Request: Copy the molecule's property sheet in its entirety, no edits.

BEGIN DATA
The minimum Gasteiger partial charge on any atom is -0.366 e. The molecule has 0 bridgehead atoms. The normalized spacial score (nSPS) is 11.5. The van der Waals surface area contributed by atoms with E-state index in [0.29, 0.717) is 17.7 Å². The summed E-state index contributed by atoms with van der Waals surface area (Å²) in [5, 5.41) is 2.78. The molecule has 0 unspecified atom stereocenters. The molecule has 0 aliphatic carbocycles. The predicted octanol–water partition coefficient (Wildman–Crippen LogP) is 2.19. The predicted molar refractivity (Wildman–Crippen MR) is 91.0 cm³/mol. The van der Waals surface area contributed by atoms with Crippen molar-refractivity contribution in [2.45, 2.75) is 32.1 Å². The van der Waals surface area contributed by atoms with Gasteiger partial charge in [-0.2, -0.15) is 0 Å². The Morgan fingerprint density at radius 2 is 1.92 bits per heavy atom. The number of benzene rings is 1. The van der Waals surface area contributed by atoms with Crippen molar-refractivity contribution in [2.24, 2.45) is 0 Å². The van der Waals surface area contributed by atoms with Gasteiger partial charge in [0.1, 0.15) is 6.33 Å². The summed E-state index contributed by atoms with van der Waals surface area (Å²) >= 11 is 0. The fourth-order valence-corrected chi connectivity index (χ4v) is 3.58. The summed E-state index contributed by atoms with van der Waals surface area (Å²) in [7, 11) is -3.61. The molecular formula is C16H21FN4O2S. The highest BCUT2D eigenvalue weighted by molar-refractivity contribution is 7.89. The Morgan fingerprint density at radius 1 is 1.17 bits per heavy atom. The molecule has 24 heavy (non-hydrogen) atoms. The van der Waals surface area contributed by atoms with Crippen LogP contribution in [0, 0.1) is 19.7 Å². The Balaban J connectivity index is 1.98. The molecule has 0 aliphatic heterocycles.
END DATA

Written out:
The minimum Gasteiger partial charge on any atom is -0.366 e. The molecule has 0 bridgehead atoms. The normalized spacial score (nSPS) is 11.5. The van der Waals surface area contributed by atoms with E-state index in [0.29, 0.717) is 17.7 Å². The summed E-state index contributed by atoms with van der Waals surface area (Å²) in [5, 5.41) is 2.78. The molecule has 0 unspecified atom stereocenters. The molecule has 0 aliphatic carbocycles. The predicted octanol–water partition coefficient (Wildman–Crippen LogP) is 2.19. The predicted molar refractivity (Wildman–Crippen MR) is 91.0 cm³/mol. The van der Waals surface area contributed by atoms with Crippen molar-refractivity contribution in [2.45, 2.75) is 32.1 Å². The van der Waals surface area contributed by atoms with Gasteiger partial charge in [-0.2, -0.15) is 0 Å². The Morgan fingerprint density at radius 2 is 1.92 bits per heavy atom. The number of benzene rings is 1. The van der Waals surface area contributed by atoms with Crippen molar-refractivity contribution in [2.24, 2.45) is 0 Å². The van der Waals surface area contributed by atoms with Gasteiger partial charge in [0.1, 0.15) is 6.33 Å². The summed E-state index contributed by atoms with van der Waals surface area (Å²) >= 11 is 0. The fourth-order valence-corrected chi connectivity index (χ4v) is 3.58. The summed E-state index contributed by atoms with van der Waals surface area (Å²) in [7, 11) is -3.61. The molecular formula is C16H21FN4O2S. The highest BCUT2D eigenvalue weighted by molar-refractivity contribution is 7.89. The Morgan fingerprint density at radius 1 is 1.17 bits per heavy atom. The molecule has 24 heavy (non-hydrogen) atoms. The van der Waals surface area contributed by atoms with Crippen LogP contribution in [0, 0.1) is 19.7 Å². The Balaban J connectivity index is 1.98. The molecule has 0 aliphatic heterocycles.